Since the turn of the month, markets have been quiet. Almost too quiet you might say. After several percentage point gyrations in the key indices over March as new data flowed daily on vaccination rates, Covid case levels and US fiscal stimulus, everything seemed to calm down. Hell, even the VIX has dipped below 20.
So we thought it an opportune time to revisit our EV bubble spreadsheet from mid-January, which we’ve been updating fortnightly since we cobbled the document together one winter afternoon.
There are 1125 words left in this subscriber-only article.
Start your free 14-day trial today!
Now, as FT Alphaville probably knows better than most, calling anything a bubble can be acutely embarrassing when the asset in question — whether it be the Austrian century bond or Wayfair’s equity — continues to march higher. Yet this time, we arguably nailed it.
At pixel time the losses from their respective peaks from all of the electric vehicle, battery and charging companies on our list total some $635bn of market capitalisation, or a fall of just under 38 per cent. Ouch.
A lot of the cooling in the sector can be explained away by wishy-washy market commentary such as a change in investor sentiment, more buyers than sellers, and, more specific to the recent market action, boredom.
Within the generally deflationary market action, however, there has been idiosyncratic situations. XL Fleet, an electrical drive system company, found itself in the sights of noted activist short seller Muddy Waters, while similarly nascent electric vehicle maker Lordstown Motors took a hit from Nikola-slayer Hindenberg Research. Both stocks have more than halved from their respective peaks.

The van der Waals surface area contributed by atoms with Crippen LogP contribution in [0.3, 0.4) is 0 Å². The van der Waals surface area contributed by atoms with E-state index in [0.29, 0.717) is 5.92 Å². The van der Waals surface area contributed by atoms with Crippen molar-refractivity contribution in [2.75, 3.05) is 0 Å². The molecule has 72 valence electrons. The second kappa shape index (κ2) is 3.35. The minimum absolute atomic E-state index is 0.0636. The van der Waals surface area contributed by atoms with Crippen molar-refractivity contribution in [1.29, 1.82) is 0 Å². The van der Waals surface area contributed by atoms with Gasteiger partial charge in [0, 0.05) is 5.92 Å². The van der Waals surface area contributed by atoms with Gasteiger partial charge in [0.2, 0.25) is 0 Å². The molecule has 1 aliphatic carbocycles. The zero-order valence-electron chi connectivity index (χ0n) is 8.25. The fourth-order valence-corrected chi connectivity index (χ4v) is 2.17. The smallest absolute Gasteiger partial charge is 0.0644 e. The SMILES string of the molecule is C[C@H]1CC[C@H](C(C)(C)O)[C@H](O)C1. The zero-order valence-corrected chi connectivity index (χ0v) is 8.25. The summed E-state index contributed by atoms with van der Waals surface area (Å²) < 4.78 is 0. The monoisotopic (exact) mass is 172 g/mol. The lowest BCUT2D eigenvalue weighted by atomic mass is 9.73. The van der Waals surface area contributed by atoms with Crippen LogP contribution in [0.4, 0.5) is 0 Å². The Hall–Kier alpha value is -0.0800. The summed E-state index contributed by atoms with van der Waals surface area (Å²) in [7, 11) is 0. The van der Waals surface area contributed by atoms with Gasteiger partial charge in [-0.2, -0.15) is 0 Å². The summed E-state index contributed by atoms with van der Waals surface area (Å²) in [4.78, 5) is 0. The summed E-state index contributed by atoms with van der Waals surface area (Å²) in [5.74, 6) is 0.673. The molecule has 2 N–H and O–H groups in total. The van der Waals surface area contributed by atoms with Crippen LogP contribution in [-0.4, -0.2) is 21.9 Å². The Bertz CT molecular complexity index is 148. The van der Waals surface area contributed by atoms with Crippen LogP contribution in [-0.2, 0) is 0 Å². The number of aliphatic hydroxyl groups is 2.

Perhaps the biggest surprise though, is how well the traditional automakers have done. Cast your eyes down to the bottom spreadsheet, and you’ll see that over the past 90 days, General Motors, Ford, BMW, Volkswagen and Daimler are the best five performing stocks out of the entire group. Very few investors, including FT Alphaville, would have suspected as much back in January.
It feels strange to say, but perhaps buying solid car companies with established brands and manufacturing expertise at low valuations works after all?
The explanation for this is pretty simple, methinks. It is simply a part of the equity rotation from unprofitable growth to value as bond yields rise:
My own view is the rout has further to run as yields rise another leg.